Sunday, April 10, 2011
Mom's Don't Take Sick Days...and Other Lies
I have a cold, or maybe an upper respiratory infection; it is one of those head and chest things that saps your strength and leaves you gasping for breath (and I am asthmatic so that complicates things), and I am a mom...so I don't have time to be sick. But I am. There. I have admitted it.
Yesterday as a bit worse than today and, for once, I actually let myself rest. I did cook meals (hey, the kids had to eat!), and I kept the dishes washed (because it is ant season in my neck of the woods, and I freakin' HATE ants). But I ignored the laundry, and I overlooked the dust, and I even let the kids skip their baths.
I spent the better part of the day on the sofa. I watched The Lord of the Rings: Fellowship of the Ring with the kids piled around me, and I watched Eat Pray Love while the kids pretty much trashed their rooms, and I watched other things that I guess I must have dozed through (and which I now, apparently, have no recollection).
I never do this. I don't take days off like that. When I had my gallbladder out a couple of years ago, the day after surgery I resumed my routine of carrying my then-five-year-old middle child up the ladder to her top bunk each night after she fell asleep in the chair in the living room (as was then her custom).
But yesterday, I realized that I spent so much time making sure that everyone else was rested, fed, bathed, medicated, educated, and everything else, that I never took time to make sure that my needs were taken care of, and I secretly resented it when no one insisted that I take care of myself. Then it dawned on me...I was not impressing anyone by being a martyr...I was merely created some unsatisfying ideal that my daughters would assume that they had to live up to. Shit. Who wants that?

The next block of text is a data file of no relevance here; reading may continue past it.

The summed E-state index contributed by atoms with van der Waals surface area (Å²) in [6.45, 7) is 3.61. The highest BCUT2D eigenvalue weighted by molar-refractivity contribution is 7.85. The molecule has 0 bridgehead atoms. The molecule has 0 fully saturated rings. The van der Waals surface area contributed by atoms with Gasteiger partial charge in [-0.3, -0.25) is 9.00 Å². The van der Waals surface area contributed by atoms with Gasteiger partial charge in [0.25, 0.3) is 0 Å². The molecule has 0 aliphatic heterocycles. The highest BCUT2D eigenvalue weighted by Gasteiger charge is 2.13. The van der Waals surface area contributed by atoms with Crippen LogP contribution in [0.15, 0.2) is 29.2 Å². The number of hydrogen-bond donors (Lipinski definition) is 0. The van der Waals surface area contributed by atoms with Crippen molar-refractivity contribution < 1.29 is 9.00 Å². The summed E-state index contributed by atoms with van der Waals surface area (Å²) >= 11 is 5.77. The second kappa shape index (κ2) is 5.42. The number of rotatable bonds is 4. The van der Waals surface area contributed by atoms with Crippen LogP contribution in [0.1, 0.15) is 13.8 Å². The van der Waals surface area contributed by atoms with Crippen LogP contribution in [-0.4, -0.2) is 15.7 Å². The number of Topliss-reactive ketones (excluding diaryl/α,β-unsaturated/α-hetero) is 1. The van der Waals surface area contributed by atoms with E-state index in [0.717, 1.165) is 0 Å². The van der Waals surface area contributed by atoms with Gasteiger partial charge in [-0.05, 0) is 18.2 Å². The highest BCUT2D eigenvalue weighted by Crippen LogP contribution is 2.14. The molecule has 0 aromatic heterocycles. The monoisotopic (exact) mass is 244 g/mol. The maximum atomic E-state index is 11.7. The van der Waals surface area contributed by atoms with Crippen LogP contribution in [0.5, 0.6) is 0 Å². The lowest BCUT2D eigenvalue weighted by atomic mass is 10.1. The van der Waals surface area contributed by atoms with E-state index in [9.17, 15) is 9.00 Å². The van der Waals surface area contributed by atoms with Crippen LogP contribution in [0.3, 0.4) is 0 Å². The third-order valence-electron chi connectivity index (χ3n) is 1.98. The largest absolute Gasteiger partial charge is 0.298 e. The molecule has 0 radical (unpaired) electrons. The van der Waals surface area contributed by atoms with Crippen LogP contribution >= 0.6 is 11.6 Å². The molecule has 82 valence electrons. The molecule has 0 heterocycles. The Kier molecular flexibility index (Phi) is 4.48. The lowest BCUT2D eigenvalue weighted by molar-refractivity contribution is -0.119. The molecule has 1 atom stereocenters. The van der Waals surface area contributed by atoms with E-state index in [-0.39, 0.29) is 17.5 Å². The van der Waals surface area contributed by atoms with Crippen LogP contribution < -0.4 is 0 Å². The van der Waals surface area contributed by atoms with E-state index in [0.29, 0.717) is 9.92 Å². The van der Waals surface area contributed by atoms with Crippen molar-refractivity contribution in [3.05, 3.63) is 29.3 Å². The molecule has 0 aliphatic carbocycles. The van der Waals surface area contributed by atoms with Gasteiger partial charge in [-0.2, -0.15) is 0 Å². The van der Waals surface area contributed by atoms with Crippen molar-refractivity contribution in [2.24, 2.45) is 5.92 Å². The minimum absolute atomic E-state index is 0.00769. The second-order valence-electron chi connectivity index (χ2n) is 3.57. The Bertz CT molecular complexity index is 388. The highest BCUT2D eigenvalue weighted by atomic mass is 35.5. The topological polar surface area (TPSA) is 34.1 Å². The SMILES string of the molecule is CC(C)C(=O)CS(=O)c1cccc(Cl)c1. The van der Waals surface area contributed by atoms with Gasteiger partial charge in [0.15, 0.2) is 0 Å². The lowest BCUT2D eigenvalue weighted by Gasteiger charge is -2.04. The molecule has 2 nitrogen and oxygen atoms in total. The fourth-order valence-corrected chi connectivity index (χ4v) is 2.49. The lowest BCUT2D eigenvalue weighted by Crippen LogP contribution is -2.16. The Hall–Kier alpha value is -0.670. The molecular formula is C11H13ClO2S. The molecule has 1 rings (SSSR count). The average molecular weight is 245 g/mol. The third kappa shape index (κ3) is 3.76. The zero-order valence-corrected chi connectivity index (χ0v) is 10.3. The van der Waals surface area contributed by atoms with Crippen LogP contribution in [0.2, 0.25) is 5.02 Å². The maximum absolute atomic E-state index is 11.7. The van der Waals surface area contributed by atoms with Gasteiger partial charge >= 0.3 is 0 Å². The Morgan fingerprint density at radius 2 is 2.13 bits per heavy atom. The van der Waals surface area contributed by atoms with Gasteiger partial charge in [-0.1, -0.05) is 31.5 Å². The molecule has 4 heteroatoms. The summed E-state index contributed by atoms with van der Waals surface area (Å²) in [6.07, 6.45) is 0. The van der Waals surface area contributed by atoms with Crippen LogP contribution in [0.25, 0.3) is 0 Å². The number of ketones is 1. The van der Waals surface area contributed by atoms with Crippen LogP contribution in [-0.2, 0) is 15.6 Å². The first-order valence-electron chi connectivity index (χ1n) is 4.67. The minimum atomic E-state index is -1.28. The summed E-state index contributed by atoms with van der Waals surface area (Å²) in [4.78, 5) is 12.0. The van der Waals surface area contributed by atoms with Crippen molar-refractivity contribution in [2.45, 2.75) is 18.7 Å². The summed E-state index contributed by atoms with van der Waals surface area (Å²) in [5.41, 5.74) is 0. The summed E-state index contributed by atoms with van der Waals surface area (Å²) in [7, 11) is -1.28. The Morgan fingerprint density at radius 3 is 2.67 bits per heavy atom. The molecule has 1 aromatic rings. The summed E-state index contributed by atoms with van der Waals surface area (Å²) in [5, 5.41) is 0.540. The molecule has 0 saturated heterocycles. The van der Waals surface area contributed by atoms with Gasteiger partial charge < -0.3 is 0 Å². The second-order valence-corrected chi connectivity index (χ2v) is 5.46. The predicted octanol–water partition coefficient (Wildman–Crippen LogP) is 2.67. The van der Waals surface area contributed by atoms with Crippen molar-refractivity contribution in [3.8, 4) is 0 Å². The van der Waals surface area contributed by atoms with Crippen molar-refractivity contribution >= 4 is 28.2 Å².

I made myself homemade chicken noodle soup (with homemade gluten free noodles). It was a bit ambitious, considering how I was feeling, but when I am really sick I really want chicken noodle soup. I put it on early in the morning, when I first realized how bad I really felt, and I let it cook all morning. When we all finally piled onto the crowded sofa with steaming bowls of soup, there was a collective silence as we all relished the restorative powers of the much-esteemed comfort food. It truly did nourish more than my stomach.
So, there...I admit it: I took a day off. I proclaimed to all the kids that I was not feeling well and that I needed to rest. My son, the youngest, had been recently ill himself (with the same type of crud), so he relished playing the role of caretaker. He brought me blankets, heating pads, and thermometers. He brought me cold drinks and extra pillows. He learned to be a caretaker...something he would not learn if there was never anyone who needed to be taken care of. Hmmm...never thought of it quite that way.
Today, I felt moderately better. I had more energy, and I got up and got the house pulled together. We had the last of the soup for lunch today. It still tasted good, but today it no longer seemed like a magic elixir...today it was just soup.
This made me wonder what it is that makes an ordinary day feel like it is somehow more than ordinary. I realized that there is a certain feel in the air some afternoons. I tend to notice it on weekdays, around 2:45...when I should be at work but, for whatever reason...doctor appointments, or vacation days...I am not. There is a certain sense of freedom. The sun seems a bit brighter, the air a little fresher. The perfect song seems to offer itself up on the radio...some song from high school that inevitably makes me feel young and free. Now, I know that 2:45 in the afternoon rolls around every day, but I certainly don't feel this way every day...just those weekdays when I find myself in the car rather than at work, just those days when I normally shouldn't be out driving. Perhaps it is the unexpectedness of it. You see, 2:45 used to represent the end of the school day. Now it represents nothing more than the time I tend to get hungry at work. But, one upon a time, that time was magic...that time meant FREEDOM.
Days off are like that--now they are quite few and far between, now they are magical. So to decide to grant myself one...well, that was something. I felt a bit like I did when I was a kid and faked an illness to stay home and watch soap operas (ahhhh, Bo and Hope's wedding), or read all day, or mourn the loss of some boyfriend whose name I can no longer recall.
I felt slightly guilty but restored. I felt a sense of freedom.